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Victoria Falls — The Smoke that Thunders

Victoria Falls or Mosi-oa-Tunya [Tokaleya Tonga: The Smoke that Thunders] is a waterfall in southern Africa on the Zambezi River at the border of Zambia and Zimbabwe. David Livingstone, the Scottish missionary and explorer, is believed to have been the first European to view Victoria Falls on 16 November 1855 from what is now known as Livingstone Island, one of two land masses in the middle of the river, immediately upstream from the falls on the Zambian side. Livingstone named his discovery in honour of Queen Victoria, but the indigenous name, Mosi-oa-Tunya—"the smoke that thunders"—continues in common usage as well. The nearby national park in Zambia, for example, is named Mosi-oa-Tunya, whereas the national park and town on the Zimbabwean shore are both named Victoria Falls. The World Heritage List officially recognizes both names.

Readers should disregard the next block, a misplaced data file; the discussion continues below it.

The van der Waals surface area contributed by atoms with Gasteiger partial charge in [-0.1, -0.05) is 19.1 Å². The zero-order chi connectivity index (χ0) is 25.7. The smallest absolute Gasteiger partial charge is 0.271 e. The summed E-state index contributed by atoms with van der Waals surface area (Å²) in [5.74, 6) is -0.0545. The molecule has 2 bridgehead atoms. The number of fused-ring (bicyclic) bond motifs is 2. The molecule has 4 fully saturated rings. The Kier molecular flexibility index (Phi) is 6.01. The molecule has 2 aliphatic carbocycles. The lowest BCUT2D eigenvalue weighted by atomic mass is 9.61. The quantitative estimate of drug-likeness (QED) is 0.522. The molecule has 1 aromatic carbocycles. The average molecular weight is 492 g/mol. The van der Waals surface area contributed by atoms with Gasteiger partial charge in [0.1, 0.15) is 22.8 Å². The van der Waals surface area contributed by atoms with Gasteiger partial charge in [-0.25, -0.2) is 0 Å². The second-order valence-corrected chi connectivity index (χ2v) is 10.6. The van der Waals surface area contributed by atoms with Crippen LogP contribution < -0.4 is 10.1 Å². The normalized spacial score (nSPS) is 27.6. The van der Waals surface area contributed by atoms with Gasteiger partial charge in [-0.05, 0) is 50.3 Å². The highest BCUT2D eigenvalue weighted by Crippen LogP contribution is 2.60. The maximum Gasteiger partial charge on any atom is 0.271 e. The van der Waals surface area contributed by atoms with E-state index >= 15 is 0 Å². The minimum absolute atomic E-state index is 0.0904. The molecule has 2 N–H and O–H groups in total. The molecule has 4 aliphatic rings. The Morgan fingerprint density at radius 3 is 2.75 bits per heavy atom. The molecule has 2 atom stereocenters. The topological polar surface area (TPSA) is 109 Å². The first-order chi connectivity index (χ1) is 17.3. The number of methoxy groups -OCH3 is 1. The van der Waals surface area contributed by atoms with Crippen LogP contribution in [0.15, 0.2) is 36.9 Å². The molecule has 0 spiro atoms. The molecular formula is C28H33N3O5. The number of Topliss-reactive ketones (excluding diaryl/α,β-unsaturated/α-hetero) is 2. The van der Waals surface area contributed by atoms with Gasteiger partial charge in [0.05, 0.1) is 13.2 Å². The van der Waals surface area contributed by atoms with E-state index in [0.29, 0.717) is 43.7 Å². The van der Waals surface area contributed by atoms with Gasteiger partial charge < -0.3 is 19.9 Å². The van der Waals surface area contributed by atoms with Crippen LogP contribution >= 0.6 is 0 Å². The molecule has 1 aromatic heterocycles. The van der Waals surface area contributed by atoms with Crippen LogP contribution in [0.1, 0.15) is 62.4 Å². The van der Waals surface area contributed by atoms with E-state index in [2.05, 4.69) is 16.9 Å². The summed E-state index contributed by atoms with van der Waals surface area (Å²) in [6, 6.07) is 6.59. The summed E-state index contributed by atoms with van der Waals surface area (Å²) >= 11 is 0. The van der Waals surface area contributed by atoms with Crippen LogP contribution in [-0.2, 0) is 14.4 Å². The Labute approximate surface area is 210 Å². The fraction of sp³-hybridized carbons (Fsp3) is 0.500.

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While it is neither the highest nor the widest waterfall in the world, it is classified as the largest, based on its width of 1,708 metres (5,604 ft) and height of 108 metres (354 ft), resulting in the world's largest sheet of falling water. Victoria Falls is roughly twice the height of North America's Niagara Falls and well over twice the width of its Horseshoe Falls. In height and width Victoria Falls is rivalled only by Argentina and Brazil's Iguazu Falls.

Click here to view the Original Image Size

Click here to view the Original Image Size

Click here to view the Original Image Size

Click here to view the Original Image Size

Click here to view the Original Image Size

Click here to view the Original Image Size

Click here to view the Original Image Size

Click here to view the Original Image Size

Click here to view the Original Image Size


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